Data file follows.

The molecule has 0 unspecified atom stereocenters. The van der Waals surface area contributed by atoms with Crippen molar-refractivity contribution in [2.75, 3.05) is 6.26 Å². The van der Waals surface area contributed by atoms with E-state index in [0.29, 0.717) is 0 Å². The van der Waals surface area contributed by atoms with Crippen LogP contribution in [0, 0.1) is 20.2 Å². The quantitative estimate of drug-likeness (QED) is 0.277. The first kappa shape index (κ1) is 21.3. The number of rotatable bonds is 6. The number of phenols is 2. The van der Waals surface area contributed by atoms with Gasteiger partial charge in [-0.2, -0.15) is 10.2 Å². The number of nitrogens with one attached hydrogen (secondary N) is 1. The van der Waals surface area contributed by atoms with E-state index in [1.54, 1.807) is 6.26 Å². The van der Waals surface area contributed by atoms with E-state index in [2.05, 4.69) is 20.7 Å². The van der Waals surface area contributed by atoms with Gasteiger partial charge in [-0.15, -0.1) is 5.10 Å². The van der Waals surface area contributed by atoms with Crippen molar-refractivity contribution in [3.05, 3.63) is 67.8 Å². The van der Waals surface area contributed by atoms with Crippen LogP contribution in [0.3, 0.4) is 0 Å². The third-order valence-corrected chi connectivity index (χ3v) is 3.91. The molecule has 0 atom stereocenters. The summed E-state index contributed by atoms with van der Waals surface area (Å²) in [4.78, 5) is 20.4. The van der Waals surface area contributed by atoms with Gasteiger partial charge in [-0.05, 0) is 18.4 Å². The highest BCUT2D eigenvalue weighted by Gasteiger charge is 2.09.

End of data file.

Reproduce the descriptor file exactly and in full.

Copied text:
The molecule has 0 unspecified atom stereocenters. The van der Waals surface area contributed by atoms with Crippen molar-refractivity contribution in [2.75, 3.05) is 6.26 Å². The van der Waals surface area contributed by atoms with E-state index in [0.29, 0.717) is 0 Å². The van der Waals surface area contributed by atoms with Crippen LogP contribution in [0, 0.1) is 20.2 Å². The quantitative estimate of drug-likeness (QED) is 0.277. The first kappa shape index (κ1) is 21.3. The number of rotatable bonds is 6. The number of phenols is 2. The van der Waals surface area contributed by atoms with Gasteiger partial charge in [-0.2, -0.15) is 10.2 Å². The number of nitrogens with one attached hydrogen (secondary N) is 1. The van der Waals surface area contributed by atoms with E-state index in [1.54, 1.807) is 6.26 Å². The van der Waals surface area contributed by atoms with E-state index in [2.05, 4.69) is 20.7 Å². The van der Waals surface area contributed by atoms with Gasteiger partial charge in [-0.15, -0.1) is 5.10 Å². The van der Waals surface area contributed by atoms with Crippen molar-refractivity contribution in [3.05, 3.63) is 67.8 Å². The van der Waals surface area contributed by atoms with Crippen LogP contribution in [0.3, 0.4) is 0 Å². The third-order valence-corrected chi connectivity index (χ3v) is 3.91. The molecule has 0 atom stereocenters. The summed E-state index contributed by atoms with van der Waals surface area (Å²) in [4.78, 5) is 20.4. The van der Waals surface area contributed by atoms with Gasteiger partial charge in [-0.05, 0) is 18.4 Å². The highest BCUT2D eigenvalue weighted by Gasteiger charge is 2.09.